Annual Review of Global Peace Operations: Introductory Remarks by Ambassador Wittig
(Introductory remarks by Ambassador Wittig on the launch of CIC's Annual Review of Global Peace Operations at the German Mission)
Ladies and Gentleman,
I would like to extend a warm welcome to everyone who was able to join us tonight. A special welcome goes to Under-Secretary-General Hervé Ladsous and Mr. Jake Sherman, Deputy Director at the Center on International Cooperation.
I am very pleased and honoured to host the launch of the latest edition of the “Annual Review of Global Peace Operations”. The Annual Review has become an institution in the area of peacekeeping, thanks to its unrivalled consistency, clarity and integrity. Moreover, it provides highly qualified analyses of operations and encourages constructive dialogue between the different actors on the field of international peace and security.
As always, the Review contains most useful facts about each mission and substantial statistics about UN- and non-UN-led missions. This year’s Review includes a preface by Hervé Ladsous, illustrating the challenges that peacekeepers faced in 2011 and presenting the latest established operations, UNMISS in South Sudan and UNISFA in Abyei.
The seventh edition of the Review focuses on the role that peace operations play in supporting the extension and consolidation of state authority. In this context, Jake [Sherman] elaborates on “Peacekeeping and Support for State Sovereignty”. Since this is a very important topic that relates to some of the core questions of modern peacekeeping, let me briefly share with you some thoughts on it.
The principle of “sovereignty” includes not only rights, but also obligations, particularly the responsibility of a state to protect its population. A State that is willing and able to take this responsibility, that has a legitimate government and that respects the rule of law, is the ultimate goal of every peace operation.
While pursuing this objective, the reestablishment of national institutions is a complex and sensitive task. In his essay, Jake therefore analyses the difficulty of balancing the support for and the distance to the national authorities in peace operations.
This brings our attention to an extremely important issue. How can a peacekeeping operation contribute to building a stable and secure country? How can a peacekeeping operation play a role in “early peacebuilding” and create a fertile environment for and contribute to the growth of lasting structures? Here, the role of UNMISS in South Sudan comes to mind as a particularly challenging example.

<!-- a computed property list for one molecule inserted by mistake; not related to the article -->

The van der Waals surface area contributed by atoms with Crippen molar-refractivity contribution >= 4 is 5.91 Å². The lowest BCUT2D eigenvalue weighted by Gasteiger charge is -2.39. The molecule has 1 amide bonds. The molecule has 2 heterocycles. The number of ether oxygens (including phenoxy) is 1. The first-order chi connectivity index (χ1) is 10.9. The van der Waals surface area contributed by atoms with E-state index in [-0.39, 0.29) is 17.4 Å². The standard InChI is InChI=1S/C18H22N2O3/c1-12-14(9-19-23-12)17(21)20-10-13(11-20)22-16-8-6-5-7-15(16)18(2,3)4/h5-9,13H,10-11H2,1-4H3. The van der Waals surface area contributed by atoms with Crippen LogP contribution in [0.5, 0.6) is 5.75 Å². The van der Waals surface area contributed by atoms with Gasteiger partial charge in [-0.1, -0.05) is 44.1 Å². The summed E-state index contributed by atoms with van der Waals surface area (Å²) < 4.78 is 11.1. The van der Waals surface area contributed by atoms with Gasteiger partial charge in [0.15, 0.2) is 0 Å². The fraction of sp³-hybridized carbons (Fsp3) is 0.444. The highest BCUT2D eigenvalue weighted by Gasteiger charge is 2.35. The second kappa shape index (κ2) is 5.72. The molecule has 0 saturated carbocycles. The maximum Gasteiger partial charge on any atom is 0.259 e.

It is crucial that re-established state authorities are truly national and are not perceived as international interference in a national mantle. Therefore, we see careful capacity-building as an essential part of peacekeeping operations and as the best way to support sustainable and democratic structures. Successfull examples can be seen in Sierra Leone and Timor Lest, where the transition from a peacekeeping mission to a peacebuilding mission took place.
In this regard, the area of Rule of Law plays a very important role. Enabling the host authorities to provide safety, security and justice in their country means a cornerstone for durable peace. This is why the broad field of Rule of Law activities, including Security Sector Reform, reconstruction of effective national police services as well as of an efficient justice system with adequate corrections services became so important within the last decade. Germany is strongly supporting these activities and today especially focuses, amongst others, on the corrections aspect, for example by building national capacities in this area, in particular in Liberia and Haiti.
Having said this, we recognize that a successful operation and successful capacity building always depends on the political will of the host country. The expectations of the international community in the past have not always been matched. These experiences should not discourage us, but should be seen as lessons learned and used for the development of strategies for the increased success of peacekeeping operations.
In this process the research of the CIC is invaluable and I would like to express my gratitude for their continuous efforts.
I am delighted to give the floor now to Under-Secretary-General Ladsous and then to Jake Sherman for the official presentation of the Annual Review of Global Peace Operations 2012.